Harley sportster hill climber

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kyker5
Serf of the Hill
Serf of the Hill
Posts: 3

Harley sportster hill climber

Post#1 » Fri Oct 26, 2018 8:56 pm

I was curious if I could get information on suspension that you can use in place of stock sportster forks and rear shocks for hill climbing or what other alternatives might be available.

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Motoman
The Mack Daddy
The Mack Daddy
Posts: 667

Re: Harley sportster hill climber

Post#2 » Sat Oct 27, 2018 12:51 pm

Steering head specs are remarkably standardized...there's a decent chance that a front end from any given MX bike might just go on - but it would really throw off the geometry of the bike because they'd be so much longer, and you'd certainly have a totally different rake/trail on the Sportster frame than what was intended on the MX frame.

Realistically if you want to be "serious" about hillclimbing your Sportster, the path of least resistance is to get a MX bike of some sort, and do a motor transplant...then mod it's suspension and swingarm length to taste.

If you don't want to do something like that, probably your best bet is to get your existing suspension to a proper suspension shop and have them do what they can with them. Assuming you extend the swingarm, the rear shock will need a new spring and valving...and granted that you're going to be getting more air than the typical Sportster is intended for, the same thing will apply to your forks so they can respond to jumps on the hills.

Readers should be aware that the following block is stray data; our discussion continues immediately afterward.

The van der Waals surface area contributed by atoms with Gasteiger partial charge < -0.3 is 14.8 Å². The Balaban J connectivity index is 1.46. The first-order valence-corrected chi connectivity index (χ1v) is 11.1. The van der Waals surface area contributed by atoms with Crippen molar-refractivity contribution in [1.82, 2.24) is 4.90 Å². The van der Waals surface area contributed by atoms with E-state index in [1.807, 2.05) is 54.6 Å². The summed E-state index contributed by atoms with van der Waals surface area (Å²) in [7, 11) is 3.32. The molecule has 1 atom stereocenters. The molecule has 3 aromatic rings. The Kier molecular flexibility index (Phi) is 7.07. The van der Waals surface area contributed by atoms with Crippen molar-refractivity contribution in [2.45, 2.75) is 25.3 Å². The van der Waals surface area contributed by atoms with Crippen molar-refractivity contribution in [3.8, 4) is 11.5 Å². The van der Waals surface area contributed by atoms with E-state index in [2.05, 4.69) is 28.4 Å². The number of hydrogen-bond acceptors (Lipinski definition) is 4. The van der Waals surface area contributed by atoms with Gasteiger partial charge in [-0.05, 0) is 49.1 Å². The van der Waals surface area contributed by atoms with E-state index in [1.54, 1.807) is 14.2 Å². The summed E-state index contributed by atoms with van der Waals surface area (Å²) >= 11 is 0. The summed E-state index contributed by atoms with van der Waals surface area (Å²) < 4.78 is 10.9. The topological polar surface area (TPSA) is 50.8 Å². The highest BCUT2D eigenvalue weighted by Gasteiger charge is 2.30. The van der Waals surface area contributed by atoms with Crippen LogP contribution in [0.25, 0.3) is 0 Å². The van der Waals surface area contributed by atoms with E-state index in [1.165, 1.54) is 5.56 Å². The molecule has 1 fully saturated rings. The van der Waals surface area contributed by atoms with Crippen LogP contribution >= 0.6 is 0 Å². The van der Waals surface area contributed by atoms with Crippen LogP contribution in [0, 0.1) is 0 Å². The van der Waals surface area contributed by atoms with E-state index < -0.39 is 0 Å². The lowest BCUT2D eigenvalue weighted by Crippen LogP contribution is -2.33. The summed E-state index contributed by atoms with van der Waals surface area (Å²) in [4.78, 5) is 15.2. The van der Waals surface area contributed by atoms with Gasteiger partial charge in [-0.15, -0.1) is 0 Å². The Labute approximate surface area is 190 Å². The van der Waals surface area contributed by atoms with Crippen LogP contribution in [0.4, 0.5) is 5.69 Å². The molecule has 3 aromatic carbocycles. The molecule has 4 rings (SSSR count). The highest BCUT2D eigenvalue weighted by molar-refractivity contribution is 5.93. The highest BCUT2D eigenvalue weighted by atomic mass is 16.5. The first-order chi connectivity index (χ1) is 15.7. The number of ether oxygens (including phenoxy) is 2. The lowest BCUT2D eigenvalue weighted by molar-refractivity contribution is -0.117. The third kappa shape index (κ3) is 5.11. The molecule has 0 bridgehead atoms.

kyker5
Serf of the Hill
Serf of the Hill
Posts: 3

Re: Harley sportster hill climber

Post#3 » Sat Oct 27, 2018 10:46 pm

Thank you for your response. I was thinking about the transplant in a motocross frame but wasn't sure if there was a good suspension you could use on the stock sporty frame

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Motoman
The Mack Daddy
The Mack Daddy
Posts: 667

Re: Harley sportster hill climber

Post#4 » Sun Oct 28, 2018 9:55 am

You could try getting a front end from like a sportsbike, like an R6 or something...would be a lot beefier than the stock Sporty stuff, but you'd still have the same issue of not much travel. And you'd still have to get the springs and valving changed. Naturally there's any number of aftermarket shocks for the Sporty as well...but same thing. You'd still have to get custom spring/valving done. And still have not much travel.

So if you really want to leave the Sporty pretty much intact...just mode the stuff you already have. If you're looking to get a "serious" hillclimber built, realistically the transplant to a modern MX chassis is the only reasonable starting point.

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